“This morning. Or last night, I guess.”
Over the course of the morning, the Facebook memorials became more frequent and longer. It seemed to Jakob a sort of game of one-upmanship was taking being played where people laid claim to being more spiritually connected-to and more inspired, impacted and influenced by Bowie than the next. Each post claimed they’d been uniquely guided by the patron saint of weirdos; blessed to live on Earth at the same time.
Jakob began to wonder if he was missing something. He was himself a misfit artist, but he didn’t believe he’d ever looked to Bowie as a direct inspiration. He’d never deny being a Bowie fan, though a relatively casual one.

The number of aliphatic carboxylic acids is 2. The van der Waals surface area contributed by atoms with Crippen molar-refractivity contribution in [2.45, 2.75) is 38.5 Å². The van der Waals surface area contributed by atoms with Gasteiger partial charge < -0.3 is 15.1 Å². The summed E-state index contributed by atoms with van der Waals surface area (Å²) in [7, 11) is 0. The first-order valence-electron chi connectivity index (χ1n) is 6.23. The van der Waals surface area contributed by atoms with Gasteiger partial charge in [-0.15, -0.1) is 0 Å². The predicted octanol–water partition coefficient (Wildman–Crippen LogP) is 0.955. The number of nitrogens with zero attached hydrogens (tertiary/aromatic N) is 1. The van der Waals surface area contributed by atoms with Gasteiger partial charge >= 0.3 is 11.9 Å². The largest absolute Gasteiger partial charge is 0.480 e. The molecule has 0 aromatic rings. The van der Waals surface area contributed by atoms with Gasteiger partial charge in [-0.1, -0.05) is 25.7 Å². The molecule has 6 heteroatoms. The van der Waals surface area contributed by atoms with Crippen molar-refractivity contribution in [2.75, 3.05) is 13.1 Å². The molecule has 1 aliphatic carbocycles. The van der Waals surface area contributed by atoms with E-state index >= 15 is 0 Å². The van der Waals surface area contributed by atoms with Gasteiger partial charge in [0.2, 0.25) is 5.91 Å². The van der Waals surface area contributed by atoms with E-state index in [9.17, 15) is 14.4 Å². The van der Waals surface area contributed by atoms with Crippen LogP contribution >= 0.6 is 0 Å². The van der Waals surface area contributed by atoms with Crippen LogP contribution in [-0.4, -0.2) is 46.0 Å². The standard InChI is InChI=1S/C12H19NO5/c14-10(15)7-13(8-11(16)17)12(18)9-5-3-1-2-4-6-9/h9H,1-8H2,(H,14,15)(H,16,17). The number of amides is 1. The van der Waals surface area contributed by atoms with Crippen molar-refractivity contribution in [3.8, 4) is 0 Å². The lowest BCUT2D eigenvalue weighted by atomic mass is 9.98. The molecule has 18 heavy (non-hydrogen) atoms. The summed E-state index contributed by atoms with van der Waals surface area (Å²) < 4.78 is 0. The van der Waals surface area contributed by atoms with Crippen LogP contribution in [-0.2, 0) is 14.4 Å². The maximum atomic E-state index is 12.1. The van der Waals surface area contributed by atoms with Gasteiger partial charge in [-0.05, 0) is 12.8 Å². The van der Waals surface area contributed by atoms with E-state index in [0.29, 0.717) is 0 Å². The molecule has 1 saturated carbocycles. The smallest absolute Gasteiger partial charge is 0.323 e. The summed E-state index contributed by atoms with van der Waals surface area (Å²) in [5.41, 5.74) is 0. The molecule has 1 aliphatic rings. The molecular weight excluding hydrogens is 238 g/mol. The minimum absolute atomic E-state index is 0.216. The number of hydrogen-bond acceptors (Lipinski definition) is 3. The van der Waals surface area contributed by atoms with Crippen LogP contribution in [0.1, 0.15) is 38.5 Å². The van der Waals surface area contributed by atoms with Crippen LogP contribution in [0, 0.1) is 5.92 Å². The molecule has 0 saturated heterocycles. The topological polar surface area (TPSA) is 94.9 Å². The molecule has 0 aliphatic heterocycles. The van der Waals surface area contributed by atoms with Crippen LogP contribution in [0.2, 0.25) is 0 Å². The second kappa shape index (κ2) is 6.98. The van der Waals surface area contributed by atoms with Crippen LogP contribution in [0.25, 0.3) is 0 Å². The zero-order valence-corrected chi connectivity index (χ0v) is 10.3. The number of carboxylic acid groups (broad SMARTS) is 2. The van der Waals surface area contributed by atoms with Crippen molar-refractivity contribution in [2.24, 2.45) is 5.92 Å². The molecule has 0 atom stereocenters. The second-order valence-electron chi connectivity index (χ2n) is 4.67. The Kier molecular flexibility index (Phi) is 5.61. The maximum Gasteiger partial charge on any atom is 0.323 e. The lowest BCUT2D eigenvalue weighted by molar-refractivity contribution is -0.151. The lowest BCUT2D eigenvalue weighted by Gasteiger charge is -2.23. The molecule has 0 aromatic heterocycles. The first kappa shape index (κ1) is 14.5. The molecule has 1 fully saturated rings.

“I’m more of a singles man,” he’d always smugly say when the subject of one of the man’s classic albums came up. Jakob believed very few of Bowie’s albums were no less than 60% filler, at a generous assessment.
This indifference could be due to being born a few months after Ziggy Stardust was released. He’d never known the world before Bowie. Bowie, and the pop culture world the gender-bending glam rocker had helped create, was always a given. Bowie was as ubiquitous as Nature, or simply a part of Nature. Jakob supposed that if you’d been a a pre-teen, or teenager, or even a young adult, when Bowie came on the scene, it really would’ve been a transformative experience. He’d have shone a spotlight on a whole new set of possibilities for how to live and what a rock star could and should be.